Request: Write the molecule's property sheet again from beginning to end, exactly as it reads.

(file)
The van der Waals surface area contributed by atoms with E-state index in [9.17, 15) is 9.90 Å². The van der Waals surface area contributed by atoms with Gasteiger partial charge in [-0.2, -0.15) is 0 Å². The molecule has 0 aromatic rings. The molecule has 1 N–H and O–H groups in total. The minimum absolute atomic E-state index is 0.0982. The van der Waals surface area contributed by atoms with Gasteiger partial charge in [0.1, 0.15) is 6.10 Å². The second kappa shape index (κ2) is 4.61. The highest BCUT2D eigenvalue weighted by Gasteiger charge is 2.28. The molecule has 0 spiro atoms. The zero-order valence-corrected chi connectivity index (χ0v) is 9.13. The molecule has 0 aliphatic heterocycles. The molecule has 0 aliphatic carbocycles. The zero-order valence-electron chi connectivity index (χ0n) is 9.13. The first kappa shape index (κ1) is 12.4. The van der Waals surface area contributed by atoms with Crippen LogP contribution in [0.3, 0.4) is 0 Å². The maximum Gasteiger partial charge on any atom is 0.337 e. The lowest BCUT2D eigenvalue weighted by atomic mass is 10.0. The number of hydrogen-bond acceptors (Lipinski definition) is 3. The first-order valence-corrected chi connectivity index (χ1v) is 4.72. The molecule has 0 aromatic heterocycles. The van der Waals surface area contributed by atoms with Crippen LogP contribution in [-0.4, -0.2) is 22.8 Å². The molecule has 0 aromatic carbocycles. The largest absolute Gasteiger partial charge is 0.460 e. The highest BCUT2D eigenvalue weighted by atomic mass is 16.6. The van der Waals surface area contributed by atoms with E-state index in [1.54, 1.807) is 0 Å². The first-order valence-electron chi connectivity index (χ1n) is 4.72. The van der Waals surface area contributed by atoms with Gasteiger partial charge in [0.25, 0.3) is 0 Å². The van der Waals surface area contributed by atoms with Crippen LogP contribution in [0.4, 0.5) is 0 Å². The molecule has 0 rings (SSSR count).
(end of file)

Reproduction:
The van der Waals surface area contributed by atoms with E-state index in [9.17, 15) is 9.90 Å². The van der Waals surface area contributed by atoms with Gasteiger partial charge in [-0.2, -0.15) is 0 Å². The molecule has 0 aromatic rings. The molecule has 1 N–H and O–H groups in total. The minimum absolute atomic E-state index is 0.0982. The van der Waals surface area contributed by atoms with Gasteiger partial charge in [0.1, 0.15) is 6.10 Å². The second kappa shape index (κ2) is 4.61. The highest BCUT2D eigenvalue weighted by Gasteiger charge is 2.28. The molecule has 0 spiro atoms. The zero-order valence-corrected chi connectivity index (χ0v) is 9.13. The molecule has 0 aliphatic heterocycles. The molecule has 0 aliphatic carbocycles. The zero-order valence-electron chi connectivity index (χ0n) is 9.13. The first kappa shape index (κ1) is 12.4. The van der Waals surface area contributed by atoms with Crippen LogP contribution in [0.3, 0.4) is 0 Å². The maximum Gasteiger partial charge on any atom is 0.337 e. The lowest BCUT2D eigenvalue weighted by atomic mass is 10.0. The number of hydrogen-bond acceptors (Lipinski definition) is 3. The first-order valence-corrected chi connectivity index (χ1v) is 4.72. The molecule has 0 aromatic heterocycles. The van der Waals surface area contributed by atoms with Crippen LogP contribution in [-0.4, -0.2) is 22.8 Å². The molecule has 0 aromatic carbocycles. The largest absolute Gasteiger partial charge is 0.460 e. The highest BCUT2D eigenvalue weighted by atomic mass is 16.6. The van der Waals surface area contributed by atoms with E-state index in [1.54, 1.807) is 0 Å². The first-order valence-electron chi connectivity index (χ1n) is 4.72. The van der Waals surface area contributed by atoms with Gasteiger partial charge in [0.25, 0.3) is 0 Å². The van der Waals surface area contributed by atoms with Crippen LogP contribution in [0.4, 0.5) is 0 Å². The molecule has 0 rings (SSSR count).